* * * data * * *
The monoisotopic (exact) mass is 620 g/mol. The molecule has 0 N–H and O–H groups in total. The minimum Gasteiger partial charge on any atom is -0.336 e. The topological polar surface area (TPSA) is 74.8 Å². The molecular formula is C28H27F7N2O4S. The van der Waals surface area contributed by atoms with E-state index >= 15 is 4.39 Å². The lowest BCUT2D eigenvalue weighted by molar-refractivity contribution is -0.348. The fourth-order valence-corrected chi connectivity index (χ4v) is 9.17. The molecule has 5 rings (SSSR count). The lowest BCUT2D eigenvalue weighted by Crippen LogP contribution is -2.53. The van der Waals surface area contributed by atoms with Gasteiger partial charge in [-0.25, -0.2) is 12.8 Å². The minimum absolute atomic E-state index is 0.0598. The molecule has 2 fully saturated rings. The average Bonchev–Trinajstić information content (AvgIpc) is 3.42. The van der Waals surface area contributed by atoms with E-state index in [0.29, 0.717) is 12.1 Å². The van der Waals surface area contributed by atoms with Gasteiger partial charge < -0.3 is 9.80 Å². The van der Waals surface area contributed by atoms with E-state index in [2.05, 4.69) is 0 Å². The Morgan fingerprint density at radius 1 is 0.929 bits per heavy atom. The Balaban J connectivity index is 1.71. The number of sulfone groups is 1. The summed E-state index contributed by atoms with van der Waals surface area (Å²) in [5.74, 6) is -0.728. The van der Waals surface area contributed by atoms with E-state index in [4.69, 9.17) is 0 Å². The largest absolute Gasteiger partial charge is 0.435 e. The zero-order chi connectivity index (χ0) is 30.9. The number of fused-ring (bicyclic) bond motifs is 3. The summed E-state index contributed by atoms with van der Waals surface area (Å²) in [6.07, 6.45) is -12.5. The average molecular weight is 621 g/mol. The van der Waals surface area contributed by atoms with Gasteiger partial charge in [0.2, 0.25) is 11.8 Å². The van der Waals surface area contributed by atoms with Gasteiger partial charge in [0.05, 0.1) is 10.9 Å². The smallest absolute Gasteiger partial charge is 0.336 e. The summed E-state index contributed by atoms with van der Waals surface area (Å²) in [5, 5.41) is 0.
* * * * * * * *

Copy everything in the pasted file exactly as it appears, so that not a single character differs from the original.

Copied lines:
The monoisotopic (exact) mass is 620 g/mol. The molecule has 0 N–H and O–H groups in total. The minimum Gasteiger partial charge on any atom is -0.336 e. The topological polar surface area (TPSA) is 74.8 Å². The molecular formula is C28H27F7N2O4S. The van der Waals surface area contributed by atoms with E-state index >= 15 is 4.39 Å². The lowest BCUT2D eigenvalue weighted by molar-refractivity contribution is -0.348. The fourth-order valence-corrected chi connectivity index (χ4v) is 9.17. The molecule has 5 rings (SSSR count). The lowest BCUT2D eigenvalue weighted by Crippen LogP contribution is -2.53. The van der Waals surface area contributed by atoms with Gasteiger partial charge in [-0.25, -0.2) is 12.8 Å². The minimum absolute atomic E-state index is 0.0598. The molecule has 2 fully saturated rings. The average Bonchev–Trinajstić information content (AvgIpc) is 3.42. The van der Waals surface area contributed by atoms with E-state index in [0.29, 0.717) is 12.1 Å². The van der Waals surface area contributed by atoms with Gasteiger partial charge < -0.3 is 9.80 Å². The van der Waals surface area contributed by atoms with E-state index in [2.05, 4.69) is 0 Å². The Morgan fingerprint density at radius 1 is 0.929 bits per heavy atom. The Balaban J connectivity index is 1.71. The number of sulfone groups is 1. The summed E-state index contributed by atoms with van der Waals surface area (Å²) in [5.74, 6) is -0.728. The van der Waals surface area contributed by atoms with E-state index in [4.69, 9.17) is 0 Å². The largest absolute Gasteiger partial charge is 0.435 e. The zero-order chi connectivity index (χ0) is 30.9. The number of fused-ring (bicyclic) bond motifs is 3. The summed E-state index contributed by atoms with van der Waals surface area (Å²) in [6.07, 6.45) is -12.5. The average molecular weight is 621 g/mol. The van der Waals surface area contributed by atoms with Gasteiger partial charge in [0.2, 0.25) is 11.8 Å². The van der Waals surface area contributed by atoms with Gasteiger partial charge in [0.05, 0.1) is 10.9 Å². The smallest absolute Gasteiger partial charge is 0.336 e. The summed E-state index contributed by atoms with van der Waals surface area (Å²) in [5, 5.41) is 0.